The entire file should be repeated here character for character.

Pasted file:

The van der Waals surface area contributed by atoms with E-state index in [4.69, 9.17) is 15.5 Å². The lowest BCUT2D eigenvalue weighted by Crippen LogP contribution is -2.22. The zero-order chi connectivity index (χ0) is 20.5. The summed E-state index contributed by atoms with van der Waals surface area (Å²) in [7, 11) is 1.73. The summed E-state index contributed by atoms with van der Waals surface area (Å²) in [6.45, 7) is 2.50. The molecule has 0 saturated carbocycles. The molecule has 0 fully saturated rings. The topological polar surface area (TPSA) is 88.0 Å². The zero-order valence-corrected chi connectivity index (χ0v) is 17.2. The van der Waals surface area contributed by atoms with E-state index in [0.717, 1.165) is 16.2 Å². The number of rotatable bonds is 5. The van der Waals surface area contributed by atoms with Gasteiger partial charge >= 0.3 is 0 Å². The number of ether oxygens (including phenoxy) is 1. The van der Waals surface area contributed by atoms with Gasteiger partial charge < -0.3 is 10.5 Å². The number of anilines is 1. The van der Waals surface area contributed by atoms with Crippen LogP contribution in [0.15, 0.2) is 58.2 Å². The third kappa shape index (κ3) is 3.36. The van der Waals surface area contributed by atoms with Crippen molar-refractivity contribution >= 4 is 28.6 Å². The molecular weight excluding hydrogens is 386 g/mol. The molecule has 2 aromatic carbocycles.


The van der Waals surface area contributed by atoms with E-state index in [4.69, 9.17) is 15.5 Å². The lowest BCUT2D eigenvalue weighted by Crippen LogP contribution is -2.22. The zero-order chi connectivity index (χ0) is 20.5. The summed E-state index contributed by atoms with van der Waals surface area (Å²) in [7, 11) is 1.73. The summed E-state index contributed by atoms with van der Waals surface area (Å²) in [6.45, 7) is 2.50. The molecule has 0 saturated carbocycles. The molecule has 0 fully saturated rings. The topological polar surface area (TPSA) is 88.0 Å². The zero-order valence-corrected chi connectivity index (χ0v) is 17.2. The van der Waals surface area contributed by atoms with E-state index in [0.717, 1.165) is 16.2 Å². The number of rotatable bonds is 5. The van der Waals surface area contributed by atoms with Gasteiger partial charge >= 0.3 is 0 Å². The number of ether oxygens (including phenoxy) is 1. The van der Waals surface area contributed by atoms with Gasteiger partial charge < -0.3 is 10.5 Å². The number of anilines is 1. The van der Waals surface area contributed by atoms with Crippen LogP contribution in [0.15, 0.2) is 58.2 Å². The third kappa shape index (κ3) is 3.36. The van der Waals surface area contributed by atoms with Crippen molar-refractivity contribution >= 4 is 28.6 Å². The molecular weight excluding hydrogens is 386 g/mol. The molecule has 2 aromatic carbocycles.